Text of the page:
Blog entry by Alan Chapman
Bias and denialism - in systems, leadership, and cycles of collapse and renewal
Bias is typically unconscious, a very definite sort of unconscious incompetence.
Denialism is by definition largely unconscious and unknown to those in denial. All of us are in denial about some things; and most denialism is relatively harmless, although unhelpful for personal growth, relationships, parenting, etc. It's an unavoidable consequence of life experience and the conditioning that happens to us all. Some denialism is infinitely more threatening, and I use the word infinitely to reflect the existential degree of certain threats to humanity/life on earth.
Bias is basically a distortion of truth and fact. A stone dropped to the ground does not fall vertically. Its 'vertical' fall is affected to imperceptible but small degree by the turn of the earth during its fall, and also by whatever breeze or airflow exists around it. Certain types of bowls (in the rolling ball game of bowls - not fruit bowls) are biased with a weight so that they roll in a curving path.
A human male grows up to adulthood with the conditioned bias that tends to happen in the education and parenting and societal and media 'conditioning' of males (which still today is hugely biased against females). Many females are conditioned to accept and support such bias, in many and various ways, across different cultures.
Modern day leaders, and the way that populations use their votes, reflect the societal conditioning and biases that are weighted to give advantage to people of economic and media power, or a perceived academic or elitist 'authority' and 'intelligence'. (Just because somebody dresses like a businessman, and talks like a solicitor or academic, certainly does not make him/her actually intelligent, or wise, or possessing genuinely helpful leadership qualities, such as integrity, honesty, humility, and deep understanding of life and death, etc).
A uniform is a sign of authority. It is not necessarily real authority. Try stopping motorway traffic without the perceived authority of a hi-visibility yellow vest or jacket. Think about this. Jesus and the Buddha together with Nelson Mandela in their normal work-clothes or Sunday best would be at much greater risk of being run over than a scarecrow in a hi-viz vest.
Consider also if we'd respect judges and barristers as much if they wore cloth caps and had a woodbine hanging out of their mouth. And so it is for satisfying and feeding bias when graduates wear gowns and throw their new caps into the air.
Soldiers wore bright colours, often red, and sparkly decorations - to intimidate the enemy, until it was realised that camouflage might be less risky. On parade, out come the showy uniforms and tall hats.
Other writings here will explore semiotics: the signs and symbols which move our feelings and reactions and actions infinitely more than we realise. Again I use the word infinitely very deliberately.
Bias is a distortion of truth. The problem then becomes that the distortion is made real, because people treat it as such.
It is a confidence trick of global proportions.
These are examples of obvious and transparent bias. The infinitely more dangerous biases are much more hidden, and in many cases kept determinedly secret by those who benefit from them, for example the algorithms that run Google's and Facebook's search results, and increasingly the artificial intelligence systems that design the algorithms. These same principles and real technical methods are embedded into the biggest corporations, financial and economic systems, and politics at every level of global society and industry, affecting education, health, energy, defence and military, science, research, business, environment, and every aspect of how we live and work, globally.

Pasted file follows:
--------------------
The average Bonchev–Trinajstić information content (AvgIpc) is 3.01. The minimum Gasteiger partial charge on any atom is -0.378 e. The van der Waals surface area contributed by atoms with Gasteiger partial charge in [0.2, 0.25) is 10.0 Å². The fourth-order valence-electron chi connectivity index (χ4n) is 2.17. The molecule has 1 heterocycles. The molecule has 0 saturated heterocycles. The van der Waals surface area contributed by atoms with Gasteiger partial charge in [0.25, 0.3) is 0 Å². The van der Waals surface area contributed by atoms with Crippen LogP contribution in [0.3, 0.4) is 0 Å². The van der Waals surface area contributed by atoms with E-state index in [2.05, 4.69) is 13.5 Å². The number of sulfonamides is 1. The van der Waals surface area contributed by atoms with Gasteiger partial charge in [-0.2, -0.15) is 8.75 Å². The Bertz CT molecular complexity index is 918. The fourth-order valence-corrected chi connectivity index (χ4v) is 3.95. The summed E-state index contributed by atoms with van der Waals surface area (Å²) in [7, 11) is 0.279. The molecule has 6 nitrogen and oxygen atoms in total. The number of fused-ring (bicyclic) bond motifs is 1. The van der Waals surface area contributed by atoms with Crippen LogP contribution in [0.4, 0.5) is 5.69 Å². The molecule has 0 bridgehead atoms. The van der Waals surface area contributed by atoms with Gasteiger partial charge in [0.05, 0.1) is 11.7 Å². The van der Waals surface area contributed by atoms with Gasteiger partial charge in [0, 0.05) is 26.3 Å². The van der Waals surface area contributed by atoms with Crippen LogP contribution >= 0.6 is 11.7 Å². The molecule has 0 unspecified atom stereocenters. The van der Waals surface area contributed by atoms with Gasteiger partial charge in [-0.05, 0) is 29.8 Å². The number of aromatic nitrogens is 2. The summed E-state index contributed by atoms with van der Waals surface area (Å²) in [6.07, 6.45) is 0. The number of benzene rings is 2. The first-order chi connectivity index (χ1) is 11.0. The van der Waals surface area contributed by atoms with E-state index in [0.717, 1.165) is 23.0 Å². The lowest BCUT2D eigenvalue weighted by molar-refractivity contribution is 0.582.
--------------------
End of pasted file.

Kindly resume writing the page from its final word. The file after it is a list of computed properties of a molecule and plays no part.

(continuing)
Highly sensitive people, greatly traumatised people, especially suicidal people, or people living with a life-threatening diagnosis or condition, and many people who live/work very close to death, tend to be less in denial about most things.
Acceptance of one's own mortality is often a big enabler of avoiding denial about most things in life. If you think about this it makes sense, because denialism is rooted in fear.
A much more accessible example is that people who smoke tobacco or eat too much unhealthy food are unable to engage with the fact that these often very enjoyable small daily little-by-little activities/pleasures will almost certainly result in serious illness, and a premature and unhealthy death. With deep engagement, and no denial, this outcome can be avoided (by ceasing the harmful activity). Maintaining the daily denial, builds the mind/body systemic resistance, until eventually there is a collapse, which for many is terminal.
The same can be said - similar denial - in matters such as gambling, other addictions, lack of exercise, toxic relationships, unhealthy work, etc.
It's important to know also that wider bias and denial in societies and media 'validates' and supports denial at an individual level. Most humans do not like to be different, because this can be stressful, or cause threatening situations/conflict, etc. Again we tend to make choices of lifestyle and beliefs according to our fears and insecurities.
Another simple example of denial, rooted firmly in bias, is all areas of discrimination, for example discrimination according to gender, race, ethnicity, 'disability', appearance, and 'difference', for example people who are or display some aspect of non-conformity or a perceived 'mental impairment'. Even grief and bereavement is a huge and actually deeply significant area of bias and denial. People who are bereaved can only be understood by people who've experienced bereavement, directly, or by working/living very closely with bereavement.
A man cannot understand what it's like to have a baby. It's impossible. A child cannot understand what it's like to be a parent. A parent of 2020, who was a child decades earlier cannot understand what it is like to be a child in 2020. These are all at the roots of bias, and where we are unaware of these biases, we are in denial.
The common reaction towards people in denial by those who can understand the denial issue more deeply (because he/she has lived through it), is that the denialists are wilfully denying, or intentionally being ignorant, but commonly this is not so. We can only truly empathise when we have lived through the experience concerned, and/or developed the properly mature personality to be able to empathise, and even then a man can never know what it's like to have a baby (along with very many other areas of bias that we must accept can at best be mitigated and understood via education and other methods to convey the feelings associated).
Empathy cannot be taught. It can only be gained by experience, plus the ability/help to process the experience in a self-aware way.
The opposite of empathy is denialism, is a way to see it all. If we have not benefited from the deep personal growth that comes from experiencing the difficulties of life, then we remain in denial about the actual existence and nature of these difficulties, and their effects.